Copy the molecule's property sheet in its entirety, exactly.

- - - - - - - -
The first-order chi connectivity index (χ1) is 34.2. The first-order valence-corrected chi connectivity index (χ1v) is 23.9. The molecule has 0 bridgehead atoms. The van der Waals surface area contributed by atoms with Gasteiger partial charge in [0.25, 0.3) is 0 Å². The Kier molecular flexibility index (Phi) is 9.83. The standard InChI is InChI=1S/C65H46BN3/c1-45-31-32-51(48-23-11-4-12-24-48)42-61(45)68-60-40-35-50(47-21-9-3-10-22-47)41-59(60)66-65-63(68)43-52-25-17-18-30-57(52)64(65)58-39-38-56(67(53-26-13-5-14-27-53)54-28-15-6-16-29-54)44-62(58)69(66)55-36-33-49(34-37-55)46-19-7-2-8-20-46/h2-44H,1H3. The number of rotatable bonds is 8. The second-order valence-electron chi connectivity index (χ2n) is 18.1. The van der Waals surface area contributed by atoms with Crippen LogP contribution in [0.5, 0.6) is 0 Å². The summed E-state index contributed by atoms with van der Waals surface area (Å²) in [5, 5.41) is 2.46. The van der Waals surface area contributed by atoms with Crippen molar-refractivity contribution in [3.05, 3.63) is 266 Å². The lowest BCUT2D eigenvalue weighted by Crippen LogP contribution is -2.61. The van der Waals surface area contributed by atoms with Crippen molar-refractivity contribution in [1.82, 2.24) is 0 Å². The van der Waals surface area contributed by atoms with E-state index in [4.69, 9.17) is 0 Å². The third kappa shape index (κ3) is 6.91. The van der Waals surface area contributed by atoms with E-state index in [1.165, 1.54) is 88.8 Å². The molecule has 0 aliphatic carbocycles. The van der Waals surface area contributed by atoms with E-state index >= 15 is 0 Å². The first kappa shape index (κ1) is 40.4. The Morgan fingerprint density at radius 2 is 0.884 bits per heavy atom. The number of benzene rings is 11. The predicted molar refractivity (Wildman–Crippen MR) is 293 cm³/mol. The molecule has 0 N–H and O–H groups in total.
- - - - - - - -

The first-order chi connectivity index (χ1) is 34.2. The first-order valence-corrected chi connectivity index (χ1v) is 23.9. The molecule has 0 bridgehead atoms. The van der Waals surface area contributed by atoms with Gasteiger partial charge in [0.25, 0.3) is 0 Å². The Kier molecular flexibility index (Phi) is 9.83. The standard InChI is InChI=1S/C65H46BN3/c1-45-31-32-51(48-23-11-4-12-24-48)42-61(45)68-60-40-35-50(47-21-9-3-10-22-47)41-59(60)66-65-63(68)43-52-25-17-18-30-57(52)64(65)58-39-38-56(67(53-26-13-5-14-27-53)54-28-15-6-16-29-54)44-62(58)69(66)55-36-33-49(34-37-55)46-19-7-2-8-20-46/h2-44H,1H3. The number of rotatable bonds is 8. The second-order valence-electron chi connectivity index (χ2n) is 18.1. The van der Waals surface area contributed by atoms with Crippen LogP contribution in [0.5, 0.6) is 0 Å². The summed E-state index contributed by atoms with van der Waals surface area (Å²) in [5, 5.41) is 2.46. The van der Waals surface area contributed by atoms with Crippen molar-refractivity contribution in [3.05, 3.63) is 266 Å². The lowest BCUT2D eigenvalue weighted by Crippen LogP contribution is -2.61. The van der Waals surface area contributed by atoms with Crippen molar-refractivity contribution in [1.82, 2.24) is 0 Å². The van der Waals surface area contributed by atoms with E-state index in [4.69, 9.17) is 0 Å². The third kappa shape index (κ3) is 6.91. The van der Waals surface area contributed by atoms with E-state index in [1.165, 1.54) is 88.8 Å². The molecule has 0 aliphatic carbocycles. The van der Waals surface area contributed by atoms with E-state index >= 15 is 0 Å². The first kappa shape index (κ1) is 40.4. The Morgan fingerprint density at radius 2 is 0.884 bits per heavy atom. The number of benzene rings is 11. The predicted molar refractivity (Wildman–Crippen MR) is 293 cm³/mol. The molecule has 0 N–H and O–H groups in total.